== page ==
22. Prevot P.P., Beschin A., Lins L., Beaufays J., Grosjean A., Bruys L., Adam B., Brossard M., Brasseur R., Zouaoui Boudjeltia K., Vanhamme L., Godfroid E. 2009: Exosites mediate the anti-inflammatory effects of a multifunctional serpin from the saliva of the tick Ixodes ricinus. FEBS J. 276: 3235-3246. Go to original source... Go to PubMed...
  23. Rahman M.M., McFadden G. 2006: Modulation of tumor necrosis factor by microbial pathogens. PLoS Pathog. 2: e4. Go to original source... Go to PubMed...
  24. Ramachandra R.N., Wikel S.K. 1992: Modulation of host-immune responses by ticks (Acari: Ixodidae): effect of salivary gland extracts on host macrophages and lymphocyte cytokine production. J. Med. Entomol. 29: 818-826. Go to original source... Go to PubMed...
  25. Ribeiro J.M. 1987: Ixodes dammini: salivary anti-complement activity. Exp. Parasitol. 64: 347-353. Go to original source... Go to PubMed...
  26. Severinová J., Salát J., Kročová Z., Řezníčková J., Demová H., Horká H., Kopecký J. 2005: Co-inoculation of Borrelia afzelii with tick salivary gland extract influences distribution of immunocompetent cells in the skin and lymph nodes of mice. Folia Microbiol. 50: 457-463. Go to original source... Go to PubMed...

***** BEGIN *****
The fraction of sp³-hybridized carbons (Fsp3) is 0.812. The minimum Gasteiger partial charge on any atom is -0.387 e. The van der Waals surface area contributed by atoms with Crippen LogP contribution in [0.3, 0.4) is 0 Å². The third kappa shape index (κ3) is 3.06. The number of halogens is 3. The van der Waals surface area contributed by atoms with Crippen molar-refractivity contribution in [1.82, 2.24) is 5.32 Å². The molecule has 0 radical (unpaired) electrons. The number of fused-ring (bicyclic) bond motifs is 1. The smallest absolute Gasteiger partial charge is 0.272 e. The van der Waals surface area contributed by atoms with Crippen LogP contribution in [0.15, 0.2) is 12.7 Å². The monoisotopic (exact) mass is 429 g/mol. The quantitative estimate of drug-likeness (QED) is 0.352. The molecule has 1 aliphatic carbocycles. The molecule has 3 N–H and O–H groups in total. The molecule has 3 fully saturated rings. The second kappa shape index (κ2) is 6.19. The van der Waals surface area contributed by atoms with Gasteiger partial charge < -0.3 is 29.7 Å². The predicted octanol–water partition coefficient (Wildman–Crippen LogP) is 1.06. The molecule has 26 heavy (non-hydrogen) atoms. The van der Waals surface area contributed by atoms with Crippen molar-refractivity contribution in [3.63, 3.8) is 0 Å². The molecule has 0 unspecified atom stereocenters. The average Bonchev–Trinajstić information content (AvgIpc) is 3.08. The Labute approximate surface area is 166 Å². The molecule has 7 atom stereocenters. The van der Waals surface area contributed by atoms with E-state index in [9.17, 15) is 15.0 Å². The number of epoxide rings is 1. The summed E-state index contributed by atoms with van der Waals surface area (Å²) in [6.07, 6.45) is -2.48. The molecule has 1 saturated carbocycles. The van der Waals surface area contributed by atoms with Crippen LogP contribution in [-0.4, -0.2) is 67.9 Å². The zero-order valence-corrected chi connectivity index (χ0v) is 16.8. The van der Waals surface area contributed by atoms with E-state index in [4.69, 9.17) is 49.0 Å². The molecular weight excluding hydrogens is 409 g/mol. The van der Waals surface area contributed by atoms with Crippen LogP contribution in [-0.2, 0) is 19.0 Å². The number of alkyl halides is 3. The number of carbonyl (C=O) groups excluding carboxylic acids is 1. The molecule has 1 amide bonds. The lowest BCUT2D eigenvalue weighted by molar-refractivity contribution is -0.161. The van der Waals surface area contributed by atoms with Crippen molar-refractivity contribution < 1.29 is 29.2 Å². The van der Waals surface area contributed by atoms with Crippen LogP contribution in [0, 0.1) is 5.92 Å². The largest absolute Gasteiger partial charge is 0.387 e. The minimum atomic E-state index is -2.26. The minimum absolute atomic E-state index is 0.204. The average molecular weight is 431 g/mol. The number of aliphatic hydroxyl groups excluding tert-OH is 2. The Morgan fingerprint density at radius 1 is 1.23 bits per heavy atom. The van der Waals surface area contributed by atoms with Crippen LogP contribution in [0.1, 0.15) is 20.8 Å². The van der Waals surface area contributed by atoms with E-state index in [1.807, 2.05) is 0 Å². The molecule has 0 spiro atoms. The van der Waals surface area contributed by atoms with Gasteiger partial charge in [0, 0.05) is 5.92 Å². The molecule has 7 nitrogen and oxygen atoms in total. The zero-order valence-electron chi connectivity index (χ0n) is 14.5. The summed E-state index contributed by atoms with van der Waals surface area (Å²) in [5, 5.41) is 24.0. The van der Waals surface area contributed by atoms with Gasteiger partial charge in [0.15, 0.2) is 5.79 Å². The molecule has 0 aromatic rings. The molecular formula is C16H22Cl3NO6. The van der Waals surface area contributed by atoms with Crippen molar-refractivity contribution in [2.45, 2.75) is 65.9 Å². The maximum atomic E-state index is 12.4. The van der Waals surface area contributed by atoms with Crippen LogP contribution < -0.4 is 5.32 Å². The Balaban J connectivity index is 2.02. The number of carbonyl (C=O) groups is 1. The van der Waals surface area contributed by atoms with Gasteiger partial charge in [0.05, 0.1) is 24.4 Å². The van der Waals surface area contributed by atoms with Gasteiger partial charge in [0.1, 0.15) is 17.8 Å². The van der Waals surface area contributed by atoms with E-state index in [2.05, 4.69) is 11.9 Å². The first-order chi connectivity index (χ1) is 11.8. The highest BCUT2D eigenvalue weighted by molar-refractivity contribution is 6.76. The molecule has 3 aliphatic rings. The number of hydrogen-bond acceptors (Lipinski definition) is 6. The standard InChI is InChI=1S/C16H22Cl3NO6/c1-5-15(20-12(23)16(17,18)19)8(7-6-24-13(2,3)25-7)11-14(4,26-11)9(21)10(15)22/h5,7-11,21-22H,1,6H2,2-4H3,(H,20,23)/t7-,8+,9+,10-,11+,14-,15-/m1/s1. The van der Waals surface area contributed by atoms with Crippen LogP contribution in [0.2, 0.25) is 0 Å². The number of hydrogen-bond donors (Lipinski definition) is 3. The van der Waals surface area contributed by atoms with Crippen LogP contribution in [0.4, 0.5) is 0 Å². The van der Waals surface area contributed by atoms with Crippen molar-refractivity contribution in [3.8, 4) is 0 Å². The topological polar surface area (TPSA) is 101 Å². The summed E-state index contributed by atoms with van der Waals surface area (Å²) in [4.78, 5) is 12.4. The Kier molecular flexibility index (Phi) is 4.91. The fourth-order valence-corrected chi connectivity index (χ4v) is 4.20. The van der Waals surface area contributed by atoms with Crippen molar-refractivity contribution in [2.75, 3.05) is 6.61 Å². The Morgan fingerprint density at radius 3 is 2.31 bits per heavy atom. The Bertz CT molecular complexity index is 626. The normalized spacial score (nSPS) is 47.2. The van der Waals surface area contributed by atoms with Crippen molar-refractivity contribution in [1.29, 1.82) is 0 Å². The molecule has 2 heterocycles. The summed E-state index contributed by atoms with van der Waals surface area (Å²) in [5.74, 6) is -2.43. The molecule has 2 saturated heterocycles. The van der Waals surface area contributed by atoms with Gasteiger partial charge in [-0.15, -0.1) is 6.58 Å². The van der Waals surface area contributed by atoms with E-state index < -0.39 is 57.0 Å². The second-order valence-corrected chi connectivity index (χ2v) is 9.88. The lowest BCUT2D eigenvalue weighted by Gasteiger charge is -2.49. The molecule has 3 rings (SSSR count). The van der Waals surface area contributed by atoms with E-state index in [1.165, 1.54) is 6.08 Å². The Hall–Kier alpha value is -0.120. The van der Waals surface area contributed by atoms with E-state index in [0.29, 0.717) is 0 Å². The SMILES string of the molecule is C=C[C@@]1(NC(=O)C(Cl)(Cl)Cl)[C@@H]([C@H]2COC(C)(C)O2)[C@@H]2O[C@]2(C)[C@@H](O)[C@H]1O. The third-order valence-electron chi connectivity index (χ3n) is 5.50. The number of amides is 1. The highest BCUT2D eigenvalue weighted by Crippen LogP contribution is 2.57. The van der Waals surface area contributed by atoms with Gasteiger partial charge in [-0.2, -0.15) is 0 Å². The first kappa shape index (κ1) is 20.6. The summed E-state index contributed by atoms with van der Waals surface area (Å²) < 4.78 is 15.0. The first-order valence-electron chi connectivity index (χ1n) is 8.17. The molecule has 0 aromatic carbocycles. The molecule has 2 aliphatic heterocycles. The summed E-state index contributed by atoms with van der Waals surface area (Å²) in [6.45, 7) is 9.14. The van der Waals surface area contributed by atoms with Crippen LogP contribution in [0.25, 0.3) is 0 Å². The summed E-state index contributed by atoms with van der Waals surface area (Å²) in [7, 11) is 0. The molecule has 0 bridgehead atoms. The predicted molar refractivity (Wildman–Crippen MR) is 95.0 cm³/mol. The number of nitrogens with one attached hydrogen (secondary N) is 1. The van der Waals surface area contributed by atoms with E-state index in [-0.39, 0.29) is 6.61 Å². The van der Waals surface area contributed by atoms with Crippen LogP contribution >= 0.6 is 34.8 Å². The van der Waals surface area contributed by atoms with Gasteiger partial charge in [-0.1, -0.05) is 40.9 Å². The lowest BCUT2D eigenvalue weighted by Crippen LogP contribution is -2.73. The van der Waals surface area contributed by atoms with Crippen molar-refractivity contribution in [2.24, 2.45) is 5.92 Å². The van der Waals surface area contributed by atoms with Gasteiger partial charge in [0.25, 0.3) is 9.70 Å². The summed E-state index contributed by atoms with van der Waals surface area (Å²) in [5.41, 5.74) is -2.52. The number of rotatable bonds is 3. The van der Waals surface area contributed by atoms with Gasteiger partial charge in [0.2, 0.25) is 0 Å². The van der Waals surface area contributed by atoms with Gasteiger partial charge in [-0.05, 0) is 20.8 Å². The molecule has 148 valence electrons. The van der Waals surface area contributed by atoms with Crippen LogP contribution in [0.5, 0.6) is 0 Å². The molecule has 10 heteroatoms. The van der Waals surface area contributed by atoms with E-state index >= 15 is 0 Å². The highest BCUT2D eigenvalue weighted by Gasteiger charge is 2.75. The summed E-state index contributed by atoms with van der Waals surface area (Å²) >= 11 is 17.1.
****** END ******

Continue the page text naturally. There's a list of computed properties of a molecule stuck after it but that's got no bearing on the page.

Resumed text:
27. Singh K., Davies G., Alenazi Y., Eaton J.R.O., Kawamura A., Bhattacharya S. 2017: Yeast surface display identifies a family of evasins from ticks with novel polyvalent CC chemokine-binding activities. Sci. Rep. 7: 4267. Go to original source... Go to PubMed...
  28. Steen N.A., Barker S.C., Alewood P.F. 2006: Proteins in the saliva of the Ixodida (ticks): pharmacological features and biological significance. Toxicon 47: 1-20. Go to original source... Go to PubMed...
  29. Steere A.C., Coburn J., Glickstein L. 2004: The emergence of Lyme disease. J. Clin. Invest. 113: 1093-1101. Go to original source... Go to PubMed...
  30. Sun Y., Xu R. 2003: Ability of Ixodes persulcatus, Haemaphysalis concinna and Dermacentor silvarum ticks to acquire and transstadially transmit Borrelia garinii. Exp. Appl. Acarol. 31: 151-160. Go to original source... Go to PubMed...
  31. Vachiery N., Puech C., Cavelier P., Rodrigues V., Aprelon R., Lefrançois T., Martinez D., Epardaud M. 2015: An in vitro model to assess the immunosuppressive effect of tick saliva on the mobilization of inflammatory monocyte-derived cells. Vet. Res. 46: 117. Go to original source... Go to PubMed...
  32. Vančová I., Hajnická V. Slovák M., Nuttall P.A. 2010: Anti-chemokine activities of ixodid ticks depend on tick species, developmental stage, and duration of feeding. Vet. Parasitol. 167: 274-278. Go to original source... Go to PubMed...
  33. Wikel S. 2013: Ticks and tick-borne pathogens at the cutaneous interface: host defences, tick countermeasures, and a suitable environment for pathogen establishment. Front. Microbiol. 4: 337. Go to original source... Go to PubMed...
  34. Zeidner N., Dreitz M., Belasco D., Fish D. 1996: Suppression of acute Ixodes scapularis-induced Borrelia burgdorferi infection using tumor necrosis factor-alpha, interleukin-2, and interferon-gamma. J. Infect. Dis. 173: 187-195. Go to original source... Go to PubMed...